# blog.humaneguitarist.org

discoveries in digital audio, music notation, and information encoding

## making a DOT graph for PHP include statements

A couple of months ago, I posted about my experience with making a Python dependency graph.

Of course, as the post states, I was originally looking for a way to make a graph showing the relationship among PHP files in regard to "include" statements.

Well, I'm home sick and after a few hours of trying to find an easy, out-of-box solution I gave up and rolled my own Python script to make me a DOT graph file.

I didn't have anything better to do.

The results are pretty simplistic, but I'm happy enough with it for now.

The Python script takes three arguments: the directory in which the PHP files exist, whether to search recursively or not (0=no, 1=yes), and the name of the output file as such:

$python makeDOT.py blog/wordpress 1 wordpressIncludes.dot ##### #importing modules import glob, re, sys, os, fnmatch br = "\n" tab = "\t" ##### #exiting if all 3 arguments are not passed via command line def fail(): print ("ERROR: " + str(len(sys.argv)-1) + " of 3 required arguments provided.") sys.exit() ##### #getting arguments passed via command line #testing for root DIRECTORY string try: myDir = sys.argv[1] except: fail() #testing for RECURSION boolean try: myRec = sys.argv[2] except: fail() #testing for OUTPUT filename string try: myFile = sys.argv[3] except: fail() ##### #making list of PHP files within DIRECTORY if myRec == "0": #without recursion myDir2 = myDir + "/*.php" PHP_list = glob.glob(myDir2) elif myRec == "1": #with recursion PHP_list = [] for dirname, dirnames, filenames in os.walk(myDir): for filename in filenames: if fnmatch.fnmatch (filename,("*.php")): match = os.path.join(dirname,filename) PHP_list.append(match) #make an empty list; #tuples will go in the list; #each tuple will contain a PHP filename and a PHP filename it includes includeList = [] #iterate through each PHP file and place tuples in the list for phpFile in PHP_list: fileOpen = open(phpFile, "r") #for each line in a PHP file for line in fileOpen: m = re.match(r"(.*)include(.*$$)(.*)$$", line) #for include(),include_once() if m: matchFile = m.group(3)[1:-1] if matchFile[-4::] == ".php": #only PHP files phpFile = phpFile.replace("\\","/") matchFile = matchFile.replace("\\","/") matchFile = matchFile.replace("\"","") matchFile = matchFile.replace('\'',"") includeList.append([phpFile[len(myDir)+1:], matchFile]) else: pass m = re.match(r'(.*)require(.*$$)(.*)$$', line) #for require(), require_once() if m: matchFile = m.group(3)[1:-1] if matchFile[-4::] == '.php': #only PHP files phpFile = phpFile.replace("\\","/") matchFile = matchFile.replace("\\","/") matchFile = matchFile.replace("\"","") matchFile = matchFile.replace('\'',"") includeList.append([phpFile[len(myDir)+1:], matchFile]) else: pass ##### #creating DOT file dot = open(myFile, "w") #writing to DOT file dot.write("digraph {" + br) for a,b in includeList: dot.write(tab) dot.write("\"") dot.write(a) dot.write("\"") dot.write(" -> ") dot.write("\"") dot.write(b) dot.write("\"") dot.write(";") dot.write(br) dot.write("}") dot.close() ##### #exiting sys.exit() I ran the Python script on the PHP scripts for MXMLiszt. Then I used the "circo" layout engine in Graphviz – specifically the Gvedit.exe application – on this resultant DOT file. Here's the result: -------------- #### Related Content: July 30th, 2011 at 1:03 pm ## making my first dependency graph leave a comment I wanted a quick, easy way to generate a dependency graph for PHP include statements, but of course I actually did my Google searches for a Python dependency visualizer. The PHP can wait … Anyway, I found this cool page that had some scripts that can make dependency graphs using Python import statements. In a nutshell, here's what I did. 1. Made a folder on my Desktop (I have Window 7) called "python_visualizer". 2. Downloaded py2depgraph.py and depgraph2dot.py to the folder. 3. Downloaded and installed Graphviz. • On my system it installed to: • C:\Program Files\Graphviz2.26.3 4. Put a copy of one of my Python scripts (renamed to "foo.py") in the "python_visualizer" folder. 5. Opened the command line and did this:$ python_visualizer>python py2depgraph.py foo.py | python depgraph2dot.py | "C:\Program Files\Graphviz2.26.3\bin\dot" -T png -o depgraph.png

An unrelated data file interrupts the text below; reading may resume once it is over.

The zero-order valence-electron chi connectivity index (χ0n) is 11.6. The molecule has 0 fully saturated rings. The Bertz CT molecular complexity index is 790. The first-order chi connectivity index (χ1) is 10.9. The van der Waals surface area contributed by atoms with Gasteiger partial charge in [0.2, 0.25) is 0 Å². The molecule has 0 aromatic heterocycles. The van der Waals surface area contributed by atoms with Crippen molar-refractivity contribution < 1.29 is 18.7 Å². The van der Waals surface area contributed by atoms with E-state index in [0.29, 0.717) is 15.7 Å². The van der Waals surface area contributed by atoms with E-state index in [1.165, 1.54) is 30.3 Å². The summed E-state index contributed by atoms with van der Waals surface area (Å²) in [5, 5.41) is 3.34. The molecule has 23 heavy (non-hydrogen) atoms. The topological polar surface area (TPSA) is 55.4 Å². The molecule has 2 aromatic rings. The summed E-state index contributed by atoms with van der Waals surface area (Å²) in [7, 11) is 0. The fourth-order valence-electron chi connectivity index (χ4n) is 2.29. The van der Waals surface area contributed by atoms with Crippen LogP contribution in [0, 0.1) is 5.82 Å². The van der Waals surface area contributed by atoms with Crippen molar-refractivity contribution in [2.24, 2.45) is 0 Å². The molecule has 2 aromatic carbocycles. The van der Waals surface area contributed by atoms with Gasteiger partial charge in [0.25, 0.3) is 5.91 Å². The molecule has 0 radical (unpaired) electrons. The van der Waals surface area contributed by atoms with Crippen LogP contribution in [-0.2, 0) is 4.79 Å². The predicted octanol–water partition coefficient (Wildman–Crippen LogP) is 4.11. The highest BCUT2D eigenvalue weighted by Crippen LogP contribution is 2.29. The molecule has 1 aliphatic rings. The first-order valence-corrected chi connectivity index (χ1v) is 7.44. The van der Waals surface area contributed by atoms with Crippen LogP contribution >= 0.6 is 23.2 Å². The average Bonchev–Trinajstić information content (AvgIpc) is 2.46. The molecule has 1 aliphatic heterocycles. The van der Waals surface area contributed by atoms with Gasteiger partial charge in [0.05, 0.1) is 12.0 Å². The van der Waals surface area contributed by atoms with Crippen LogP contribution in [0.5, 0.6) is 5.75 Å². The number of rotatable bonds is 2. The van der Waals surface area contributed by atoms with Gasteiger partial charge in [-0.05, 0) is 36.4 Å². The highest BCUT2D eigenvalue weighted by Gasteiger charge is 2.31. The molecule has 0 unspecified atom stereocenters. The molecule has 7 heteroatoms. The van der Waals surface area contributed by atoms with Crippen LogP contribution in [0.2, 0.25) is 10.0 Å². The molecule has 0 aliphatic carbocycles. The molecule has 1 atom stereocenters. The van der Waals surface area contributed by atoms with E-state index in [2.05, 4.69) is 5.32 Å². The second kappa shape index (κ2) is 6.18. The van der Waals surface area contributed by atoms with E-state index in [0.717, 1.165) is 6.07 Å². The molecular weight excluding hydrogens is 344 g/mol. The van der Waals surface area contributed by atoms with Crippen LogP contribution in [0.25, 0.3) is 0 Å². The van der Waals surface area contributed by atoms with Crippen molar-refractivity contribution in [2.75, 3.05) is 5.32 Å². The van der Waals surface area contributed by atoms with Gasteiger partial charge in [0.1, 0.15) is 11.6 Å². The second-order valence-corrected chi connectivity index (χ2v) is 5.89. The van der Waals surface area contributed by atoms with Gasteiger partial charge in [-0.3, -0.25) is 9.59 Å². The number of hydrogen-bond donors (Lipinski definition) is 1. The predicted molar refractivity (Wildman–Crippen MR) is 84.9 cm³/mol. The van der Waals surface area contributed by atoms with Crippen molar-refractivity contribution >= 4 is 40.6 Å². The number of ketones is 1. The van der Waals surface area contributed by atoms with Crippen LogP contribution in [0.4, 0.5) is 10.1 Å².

Now, I did get a little error message as below:

(dot.exe:7244): Pango-WARNING **: couldn't load font "Helvetica Not-Rotated 10", falling back to "Sans Not-Rotated 10", expect ugly output.

but it's no big deal, the PNG still got made … and I don't think it's that ugly!

But you can judge for yourself …

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May 7th, 2011 at 8:53 am

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